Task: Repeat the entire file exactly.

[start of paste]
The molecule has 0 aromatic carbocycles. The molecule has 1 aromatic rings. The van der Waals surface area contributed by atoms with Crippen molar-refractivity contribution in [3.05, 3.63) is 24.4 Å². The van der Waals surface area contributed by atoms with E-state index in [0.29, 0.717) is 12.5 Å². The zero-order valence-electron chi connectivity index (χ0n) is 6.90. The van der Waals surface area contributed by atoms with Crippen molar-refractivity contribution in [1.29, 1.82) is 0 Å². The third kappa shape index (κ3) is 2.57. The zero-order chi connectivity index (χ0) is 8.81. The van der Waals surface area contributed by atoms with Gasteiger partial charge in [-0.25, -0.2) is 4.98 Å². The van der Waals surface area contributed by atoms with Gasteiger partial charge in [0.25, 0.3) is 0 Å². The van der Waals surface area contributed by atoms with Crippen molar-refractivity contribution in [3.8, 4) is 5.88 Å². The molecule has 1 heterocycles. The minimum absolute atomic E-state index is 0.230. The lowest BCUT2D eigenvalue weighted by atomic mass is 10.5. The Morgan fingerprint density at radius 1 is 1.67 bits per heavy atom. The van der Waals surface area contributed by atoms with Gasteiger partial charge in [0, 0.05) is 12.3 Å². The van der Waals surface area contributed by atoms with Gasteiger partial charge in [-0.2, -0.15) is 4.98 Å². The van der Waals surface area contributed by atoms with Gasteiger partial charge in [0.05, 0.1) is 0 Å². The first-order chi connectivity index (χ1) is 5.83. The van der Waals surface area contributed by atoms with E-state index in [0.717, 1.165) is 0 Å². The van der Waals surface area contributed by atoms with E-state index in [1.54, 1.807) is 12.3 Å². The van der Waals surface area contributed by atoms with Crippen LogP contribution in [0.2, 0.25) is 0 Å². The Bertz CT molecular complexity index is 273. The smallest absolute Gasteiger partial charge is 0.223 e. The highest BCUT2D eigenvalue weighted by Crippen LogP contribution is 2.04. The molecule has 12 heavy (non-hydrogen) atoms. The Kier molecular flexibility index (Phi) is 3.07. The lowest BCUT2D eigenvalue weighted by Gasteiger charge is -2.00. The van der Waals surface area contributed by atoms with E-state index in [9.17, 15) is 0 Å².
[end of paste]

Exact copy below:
The molecule has 0 aromatic carbocycles. The molecule has 1 aromatic rings. The van der Waals surface area contributed by atoms with Crippen molar-refractivity contribution in [3.05, 3.63) is 24.4 Å². The van der Waals surface area contributed by atoms with E-state index in [0.29, 0.717) is 12.5 Å². The zero-order valence-electron chi connectivity index (χ0n) is 6.90. The van der Waals surface area contributed by atoms with Crippen molar-refractivity contribution in [1.29, 1.82) is 0 Å². The third kappa shape index (κ3) is 2.57. The zero-order chi connectivity index (χ0) is 8.81. The van der Waals surface area contributed by atoms with Gasteiger partial charge in [-0.25, -0.2) is 4.98 Å². The van der Waals surface area contributed by atoms with Gasteiger partial charge in [0.25, 0.3) is 0 Å². The van der Waals surface area contributed by atoms with Crippen molar-refractivity contribution in [3.8, 4) is 5.88 Å². The molecule has 1 heterocycles. The minimum absolute atomic E-state index is 0.230. The lowest BCUT2D eigenvalue weighted by atomic mass is 10.5. The Morgan fingerprint density at radius 1 is 1.67 bits per heavy atom. The van der Waals surface area contributed by atoms with Gasteiger partial charge in [0, 0.05) is 12.3 Å². The van der Waals surface area contributed by atoms with Gasteiger partial charge in [-0.2, -0.15) is 4.98 Å². The van der Waals surface area contributed by atoms with Gasteiger partial charge in [0.05, 0.1) is 0 Å². The first-order chi connectivity index (χ1) is 5.83. The van der Waals surface area contributed by atoms with E-state index in [0.717, 1.165) is 0 Å². The van der Waals surface area contributed by atoms with E-state index in [1.54, 1.807) is 12.3 Å². The van der Waals surface area contributed by atoms with Crippen LogP contribution in [0.2, 0.25) is 0 Å². The Bertz CT molecular complexity index is 273. The smallest absolute Gasteiger partial charge is 0.223 e. The highest BCUT2D eigenvalue weighted by Crippen LogP contribution is 2.04. The molecule has 12 heavy (non-hydrogen) atoms. The Kier molecular flexibility index (Phi) is 3.07. The lowest BCUT2D eigenvalue weighted by Gasteiger charge is -2.00. The van der Waals surface area contributed by atoms with E-state index in [9.17, 15) is 0 Å².